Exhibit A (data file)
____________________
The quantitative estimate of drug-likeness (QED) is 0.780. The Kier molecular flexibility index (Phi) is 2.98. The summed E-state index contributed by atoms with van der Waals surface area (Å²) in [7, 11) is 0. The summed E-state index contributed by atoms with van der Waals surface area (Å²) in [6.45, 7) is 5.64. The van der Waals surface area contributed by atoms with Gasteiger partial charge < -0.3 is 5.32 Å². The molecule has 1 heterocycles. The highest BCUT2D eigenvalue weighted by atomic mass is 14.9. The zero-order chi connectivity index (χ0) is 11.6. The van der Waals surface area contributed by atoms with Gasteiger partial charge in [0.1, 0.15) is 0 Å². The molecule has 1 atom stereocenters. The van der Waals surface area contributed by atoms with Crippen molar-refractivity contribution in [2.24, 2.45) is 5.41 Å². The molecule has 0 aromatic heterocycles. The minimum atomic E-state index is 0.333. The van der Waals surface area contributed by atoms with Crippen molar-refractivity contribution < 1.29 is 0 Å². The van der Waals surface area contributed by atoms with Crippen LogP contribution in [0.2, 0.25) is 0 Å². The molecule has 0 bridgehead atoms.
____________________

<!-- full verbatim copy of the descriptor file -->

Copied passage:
The quantitative estimate of drug-likeness (QED) is 0.780. The Kier molecular flexibility index (Phi) is 2.98. The summed E-state index contributed by atoms with van der Waals surface area (Å²) in [7, 11) is 0. The summed E-state index contributed by atoms with van der Waals surface area (Å²) in [6.45, 7) is 5.64. The van der Waals surface area contributed by atoms with Gasteiger partial charge < -0.3 is 5.32 Å². The molecule has 1 heterocycles. The highest BCUT2D eigenvalue weighted by atomic mass is 14.9. The zero-order chi connectivity index (χ0) is 11.6. The van der Waals surface area contributed by atoms with Gasteiger partial charge in [0.1, 0.15) is 0 Å². The molecule has 1 atom stereocenters. The van der Waals surface area contributed by atoms with Crippen molar-refractivity contribution in [2.24, 2.45) is 5.41 Å². The molecule has 0 aromatic heterocycles. The minimum atomic E-state index is 0.333. The van der Waals surface area contributed by atoms with Crippen molar-refractivity contribution < 1.29 is 0 Å². The van der Waals surface area contributed by atoms with Crippen LogP contribution in [0.2, 0.25) is 0 Å². The molecule has 0 bridgehead atoms.